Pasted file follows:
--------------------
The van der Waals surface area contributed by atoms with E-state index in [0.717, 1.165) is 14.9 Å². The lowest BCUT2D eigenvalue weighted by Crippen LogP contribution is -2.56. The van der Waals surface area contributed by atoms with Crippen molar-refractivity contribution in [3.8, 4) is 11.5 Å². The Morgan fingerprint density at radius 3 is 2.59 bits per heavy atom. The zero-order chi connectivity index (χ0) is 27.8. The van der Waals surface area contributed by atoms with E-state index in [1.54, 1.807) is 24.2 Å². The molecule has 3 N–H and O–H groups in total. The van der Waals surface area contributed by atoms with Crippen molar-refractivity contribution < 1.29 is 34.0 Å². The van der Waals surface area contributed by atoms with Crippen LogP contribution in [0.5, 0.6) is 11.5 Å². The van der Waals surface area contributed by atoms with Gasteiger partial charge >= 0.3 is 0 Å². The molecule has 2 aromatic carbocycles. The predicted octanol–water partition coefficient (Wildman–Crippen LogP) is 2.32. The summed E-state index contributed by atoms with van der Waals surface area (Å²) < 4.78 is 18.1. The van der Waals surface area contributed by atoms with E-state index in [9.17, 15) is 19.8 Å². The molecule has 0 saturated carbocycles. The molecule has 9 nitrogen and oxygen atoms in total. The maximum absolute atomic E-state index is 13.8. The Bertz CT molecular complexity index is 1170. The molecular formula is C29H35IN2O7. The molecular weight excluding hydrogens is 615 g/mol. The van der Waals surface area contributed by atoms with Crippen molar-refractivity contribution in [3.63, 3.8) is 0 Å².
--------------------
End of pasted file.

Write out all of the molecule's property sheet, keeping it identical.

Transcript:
The van der Waals surface area contributed by atoms with E-state index in [0.717, 1.165) is 14.9 Å². The lowest BCUT2D eigenvalue weighted by Crippen LogP contribution is -2.56. The van der Waals surface area contributed by atoms with Crippen molar-refractivity contribution in [3.8, 4) is 11.5 Å². The Morgan fingerprint density at radius 3 is 2.59 bits per heavy atom. The zero-order chi connectivity index (χ0) is 27.8. The van der Waals surface area contributed by atoms with E-state index in [1.54, 1.807) is 24.2 Å². The molecule has 3 N–H and O–H groups in total. The van der Waals surface area contributed by atoms with Crippen molar-refractivity contribution < 1.29 is 34.0 Å². The van der Waals surface area contributed by atoms with Crippen LogP contribution in [0.5, 0.6) is 11.5 Å². The van der Waals surface area contributed by atoms with Gasteiger partial charge >= 0.3 is 0 Å². The molecule has 2 aromatic carbocycles. The predicted octanol–water partition coefficient (Wildman–Crippen LogP) is 2.32. The summed E-state index contributed by atoms with van der Waals surface area (Å²) < 4.78 is 18.1. The van der Waals surface area contributed by atoms with E-state index in [9.17, 15) is 19.8 Å². The molecule has 0 saturated carbocycles. The molecule has 9 nitrogen and oxygen atoms in total. The maximum absolute atomic E-state index is 13.8. The Bertz CT molecular complexity index is 1170. The molecular formula is C29H35IN2O7. The molecular weight excluding hydrogens is 615 g/mol. The van der Waals surface area contributed by atoms with Crippen molar-refractivity contribution in [3.63, 3.8) is 0 Å².